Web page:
But town officials said they were not able at this time to make the commitment needed by the county. While town officials supported the county&squo;s efforts to reclassify the Green River and protect it as a future water source, they said it was hard to make any financial commitment when
they don&squo;t know exactly what the cost will be. They noted that the water authority doesn&squo;t have a set water rate yet, and the county doesn&squo;t know exactly how much it will need from the towns to cover operating costs.
Columbus Manager Tim Hollo-man noted that both Columbus and Tryon have significant costs associated with their existing systems, and purchasing water from the Green River authority would be an added burden for town water customers. Columbus Town Council passed a resolution Monday saying it supports the water authority plan, but only if it does not result in additional taxes (see resolution page 12).
&dquo;I think there is a long-term need for (the water authority), but not a short-term need,&dquo; said Holloman. &dquo;Is this an insurance policy (for future water supply) that we can afford? We have to keep ratepayers in mind. If we&squo;re talking seven years down the road then maybe we could do it, but not right away.&dquo;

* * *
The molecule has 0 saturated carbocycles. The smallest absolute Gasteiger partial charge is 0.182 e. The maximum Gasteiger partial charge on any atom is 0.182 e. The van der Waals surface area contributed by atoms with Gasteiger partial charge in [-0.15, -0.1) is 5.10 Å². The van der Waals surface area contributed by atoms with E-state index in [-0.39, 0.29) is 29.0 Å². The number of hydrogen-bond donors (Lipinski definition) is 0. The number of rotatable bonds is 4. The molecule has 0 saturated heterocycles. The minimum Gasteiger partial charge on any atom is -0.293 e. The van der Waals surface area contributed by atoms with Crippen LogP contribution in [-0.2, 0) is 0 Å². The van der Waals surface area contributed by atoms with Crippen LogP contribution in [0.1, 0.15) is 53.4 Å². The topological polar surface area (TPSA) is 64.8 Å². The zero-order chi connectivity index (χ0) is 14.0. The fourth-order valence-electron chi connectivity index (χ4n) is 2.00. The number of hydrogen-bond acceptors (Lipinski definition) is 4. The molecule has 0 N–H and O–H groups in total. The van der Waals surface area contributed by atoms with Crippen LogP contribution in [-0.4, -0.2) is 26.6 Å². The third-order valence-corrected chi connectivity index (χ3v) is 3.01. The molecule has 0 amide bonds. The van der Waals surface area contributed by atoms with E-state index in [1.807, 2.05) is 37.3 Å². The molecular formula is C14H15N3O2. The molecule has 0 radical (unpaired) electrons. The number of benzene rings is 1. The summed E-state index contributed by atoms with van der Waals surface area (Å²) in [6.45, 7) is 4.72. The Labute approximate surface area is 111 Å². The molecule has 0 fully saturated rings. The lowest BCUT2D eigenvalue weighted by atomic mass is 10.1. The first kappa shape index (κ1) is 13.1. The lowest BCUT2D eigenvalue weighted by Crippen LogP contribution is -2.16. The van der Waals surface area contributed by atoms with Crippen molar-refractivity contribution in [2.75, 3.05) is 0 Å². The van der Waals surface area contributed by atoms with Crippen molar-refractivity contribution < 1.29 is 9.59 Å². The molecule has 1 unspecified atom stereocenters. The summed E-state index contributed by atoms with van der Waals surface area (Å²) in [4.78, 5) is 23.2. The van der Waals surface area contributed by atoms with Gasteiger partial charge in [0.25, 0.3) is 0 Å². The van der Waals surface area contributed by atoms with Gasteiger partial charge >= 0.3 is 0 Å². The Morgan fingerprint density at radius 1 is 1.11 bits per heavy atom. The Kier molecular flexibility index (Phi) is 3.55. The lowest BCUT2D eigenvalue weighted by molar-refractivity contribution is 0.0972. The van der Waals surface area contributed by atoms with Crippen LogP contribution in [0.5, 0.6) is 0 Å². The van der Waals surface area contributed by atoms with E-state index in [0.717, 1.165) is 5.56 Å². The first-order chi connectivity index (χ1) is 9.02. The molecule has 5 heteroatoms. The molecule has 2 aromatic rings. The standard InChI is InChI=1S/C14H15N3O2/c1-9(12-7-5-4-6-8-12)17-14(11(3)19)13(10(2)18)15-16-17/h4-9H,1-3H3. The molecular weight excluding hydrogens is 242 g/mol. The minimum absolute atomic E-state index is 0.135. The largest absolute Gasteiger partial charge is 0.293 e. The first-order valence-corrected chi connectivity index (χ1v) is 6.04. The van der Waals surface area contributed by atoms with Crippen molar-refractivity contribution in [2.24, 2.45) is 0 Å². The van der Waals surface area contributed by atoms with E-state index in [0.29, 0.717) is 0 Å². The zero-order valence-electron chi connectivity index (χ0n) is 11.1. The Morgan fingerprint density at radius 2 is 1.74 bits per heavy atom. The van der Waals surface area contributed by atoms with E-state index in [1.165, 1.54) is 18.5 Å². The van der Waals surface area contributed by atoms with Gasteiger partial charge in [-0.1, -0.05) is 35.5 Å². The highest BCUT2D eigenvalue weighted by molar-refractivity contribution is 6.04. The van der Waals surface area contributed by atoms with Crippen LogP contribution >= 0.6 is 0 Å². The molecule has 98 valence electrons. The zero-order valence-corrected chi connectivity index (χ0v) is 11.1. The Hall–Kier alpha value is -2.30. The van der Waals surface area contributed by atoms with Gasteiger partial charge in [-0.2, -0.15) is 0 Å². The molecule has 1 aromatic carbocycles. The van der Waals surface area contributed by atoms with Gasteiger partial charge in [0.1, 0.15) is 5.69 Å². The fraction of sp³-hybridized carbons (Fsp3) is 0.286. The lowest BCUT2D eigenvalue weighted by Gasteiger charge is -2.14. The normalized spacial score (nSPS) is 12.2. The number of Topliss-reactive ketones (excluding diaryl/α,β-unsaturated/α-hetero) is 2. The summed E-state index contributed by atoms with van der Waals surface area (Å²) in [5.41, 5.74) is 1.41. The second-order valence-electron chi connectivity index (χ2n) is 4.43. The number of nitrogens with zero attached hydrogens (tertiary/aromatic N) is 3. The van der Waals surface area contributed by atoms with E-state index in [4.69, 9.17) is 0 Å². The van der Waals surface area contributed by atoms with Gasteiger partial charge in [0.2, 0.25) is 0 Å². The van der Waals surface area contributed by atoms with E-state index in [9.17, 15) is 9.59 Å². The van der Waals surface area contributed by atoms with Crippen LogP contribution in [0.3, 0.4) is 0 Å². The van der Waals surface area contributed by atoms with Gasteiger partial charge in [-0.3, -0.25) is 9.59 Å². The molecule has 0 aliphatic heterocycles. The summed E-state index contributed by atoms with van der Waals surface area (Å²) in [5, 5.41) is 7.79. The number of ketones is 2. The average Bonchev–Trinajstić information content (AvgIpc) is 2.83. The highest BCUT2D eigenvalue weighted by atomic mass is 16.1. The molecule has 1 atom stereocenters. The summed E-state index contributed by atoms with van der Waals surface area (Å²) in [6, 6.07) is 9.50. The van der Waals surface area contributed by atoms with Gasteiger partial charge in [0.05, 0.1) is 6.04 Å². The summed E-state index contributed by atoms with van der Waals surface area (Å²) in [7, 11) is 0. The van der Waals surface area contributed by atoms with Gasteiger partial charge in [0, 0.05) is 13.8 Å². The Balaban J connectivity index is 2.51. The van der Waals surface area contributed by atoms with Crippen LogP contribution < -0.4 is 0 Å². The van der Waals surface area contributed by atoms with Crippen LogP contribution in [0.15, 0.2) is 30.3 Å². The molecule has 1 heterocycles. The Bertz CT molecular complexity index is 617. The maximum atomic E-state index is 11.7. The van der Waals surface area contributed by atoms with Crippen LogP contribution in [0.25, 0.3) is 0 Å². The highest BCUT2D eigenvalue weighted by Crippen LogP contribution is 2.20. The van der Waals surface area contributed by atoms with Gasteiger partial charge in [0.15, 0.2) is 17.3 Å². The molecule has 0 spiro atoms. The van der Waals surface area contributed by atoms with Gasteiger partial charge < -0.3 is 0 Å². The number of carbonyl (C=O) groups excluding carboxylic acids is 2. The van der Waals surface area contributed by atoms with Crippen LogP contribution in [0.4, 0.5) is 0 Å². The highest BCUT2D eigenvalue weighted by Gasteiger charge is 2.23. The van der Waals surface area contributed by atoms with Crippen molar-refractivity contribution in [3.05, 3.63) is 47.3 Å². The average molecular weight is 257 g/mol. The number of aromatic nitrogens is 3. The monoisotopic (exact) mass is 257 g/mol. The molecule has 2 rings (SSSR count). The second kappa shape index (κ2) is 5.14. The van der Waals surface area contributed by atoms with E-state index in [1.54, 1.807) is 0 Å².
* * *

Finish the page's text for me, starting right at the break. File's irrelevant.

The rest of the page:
Saluda commissioners also approved a resolution stating interest in the water authority concept but concerns about details in the plan (see resolution page 10). Saluda commissioners said they may be interested in buying water from the authority, but raised concerns about an unknown financial commitment to be partners in the authority.
&dquo;I don&squo;t question the intention or the need (for the water authority) but I do question if it&squo;s feasible,&dquo; said Saluda commissioner Laura Fields. &dquo;We need a healthy supply of water but if it&squo;s going to crunch us down with bills already looming over us, I&squo;m just wondering &squo;are we overstepping?&squo;&dquo;
The county said it can&squo;t know the exact figures the towns are looking for at this point since they will have to be decided by the authority, not the county. County officials reminded the towns that they would appoint a majority of water authority board members, so they could make those decisions.
&dquo;I think everybody wants to be a player, but they want the county to take the risk,&dquo; said county manager Whitson. &dquo;I&squo;m seeing it really clear that the county needs to move forward with this and the towns need to wish us luck.&dquo;
Some town officials accused the county of being too arrogant and controlling in negotiations for the authority. Saluda Mayor Rodney Gibson said Whitson threw &dquo;grease on the fire&dquo; when he suggested that the most cost-effective plan was for all the local governments to consolidate their water systems under the water authority. He called that a &dquo;serious mistake early on&dquo; in the negotiations with the towns.
Whitson said that was his initial suggestion, but the county also later dropped that idea and agreed that the towns could keep their systems and only commit to buy some water from the new treatment plant.